As a physician-scientist, the ability of cell-free biology to mine molecules from nature excites me the most, and drives the mission of Tierra Biosciences (formerly Synvitrobio), the company I lead. The most important compounds we use as a society are produced by the plants and microbes that surround us — things from the mundane, like caffeine, to things as important as penicillin to treat disease and pesticides to protect crops. However, we’ve been finding fewer and fewer molecules, leading to crises such as antibiotic resistance. In the US every year, at least 23,000 people die from infections we used to be able to treat.
The diversity on our planet, however, is vast, an estimated 1 trillion unique species, each with the capacity to produce new antibiotics and other molecules. However, we have only scratched the surface of this diversity. As biologists, we routinely work with only 10 species, and the vast majority of the others (99.999999%) we cannot grow. If we can unlock this diversity, can we unlock a new golden era of identifying natural products?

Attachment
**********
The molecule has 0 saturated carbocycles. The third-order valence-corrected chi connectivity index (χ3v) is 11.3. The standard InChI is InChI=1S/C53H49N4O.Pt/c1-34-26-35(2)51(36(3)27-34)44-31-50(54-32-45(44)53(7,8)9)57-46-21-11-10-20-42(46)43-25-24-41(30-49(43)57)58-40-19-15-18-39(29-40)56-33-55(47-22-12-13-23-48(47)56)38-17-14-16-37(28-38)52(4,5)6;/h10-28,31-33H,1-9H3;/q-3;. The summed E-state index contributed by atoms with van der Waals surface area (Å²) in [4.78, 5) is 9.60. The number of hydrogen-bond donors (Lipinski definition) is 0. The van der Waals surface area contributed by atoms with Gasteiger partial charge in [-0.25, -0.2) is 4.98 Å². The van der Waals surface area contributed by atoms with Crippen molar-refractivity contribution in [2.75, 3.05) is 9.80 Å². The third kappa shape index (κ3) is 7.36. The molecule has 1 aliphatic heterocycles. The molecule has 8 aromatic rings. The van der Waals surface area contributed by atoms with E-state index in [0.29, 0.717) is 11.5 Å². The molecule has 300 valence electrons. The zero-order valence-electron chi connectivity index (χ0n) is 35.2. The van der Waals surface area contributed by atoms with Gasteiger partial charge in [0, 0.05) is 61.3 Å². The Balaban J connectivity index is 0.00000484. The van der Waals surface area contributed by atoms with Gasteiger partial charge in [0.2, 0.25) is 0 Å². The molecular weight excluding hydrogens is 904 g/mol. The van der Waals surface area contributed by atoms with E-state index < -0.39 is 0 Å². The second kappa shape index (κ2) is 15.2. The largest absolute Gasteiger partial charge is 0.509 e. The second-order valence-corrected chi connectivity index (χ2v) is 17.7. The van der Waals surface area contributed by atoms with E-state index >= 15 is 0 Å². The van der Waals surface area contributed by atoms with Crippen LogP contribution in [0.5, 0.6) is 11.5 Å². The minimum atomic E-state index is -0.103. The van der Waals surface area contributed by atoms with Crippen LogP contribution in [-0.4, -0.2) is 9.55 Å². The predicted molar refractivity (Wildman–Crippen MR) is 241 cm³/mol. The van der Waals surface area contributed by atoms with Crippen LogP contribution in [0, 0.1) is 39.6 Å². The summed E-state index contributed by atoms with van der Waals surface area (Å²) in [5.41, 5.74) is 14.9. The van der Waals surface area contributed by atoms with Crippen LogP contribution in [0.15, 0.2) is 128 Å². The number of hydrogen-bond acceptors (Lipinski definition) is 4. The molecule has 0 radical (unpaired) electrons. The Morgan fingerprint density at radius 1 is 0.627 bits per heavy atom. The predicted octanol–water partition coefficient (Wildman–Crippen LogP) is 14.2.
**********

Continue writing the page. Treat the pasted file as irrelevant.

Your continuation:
To me, it is exciting that the instructions for making all of the new molecules already exist. They are just encoded in a “treasure-map” that needs to be followed — DNA. Microbes use their own DNA to determine what molecules to make in order to survive in their environments. Given advances in next-generation sequencing, we now know much of this DNA, and almost all of it, including that found on New York City subways, remains uncharacterized. Here is where I think cell-free biology shines, as a tool to rapidly search this DNA for molecules. Utilizing the hyper-throughput property of cell-free biology, at Tierra we’re looking to build a search engine of sorts, that can screen through this DNA and effectively functionalize it to make molecules that nature has evolved but that we have not yet found. We envision a new golden era of natural products, that will bring new antibiotics, therapeutics, and other molecules to market.
With so many avenues of cell-free biology being developed and more future applications yet unknown, it is an exciting time to work in this field. I believe in cell-free biology because it is fundamental to our future. As the field grows, I have been thrilled to see growing numbers of cell-free enthusiasts at conferences and workshops sharing their research. We are starting to see dedicated funding from federal agencies ranging from the Departments of Defense to the Department of Energy to explore its potential. Continued government funding of this area, especially in areas of basic science and health, is critical for cell-free biology to reach its full potential.
With thanks to Mary Catherine O’Connor, Angela Du, and Richard Murray for feedback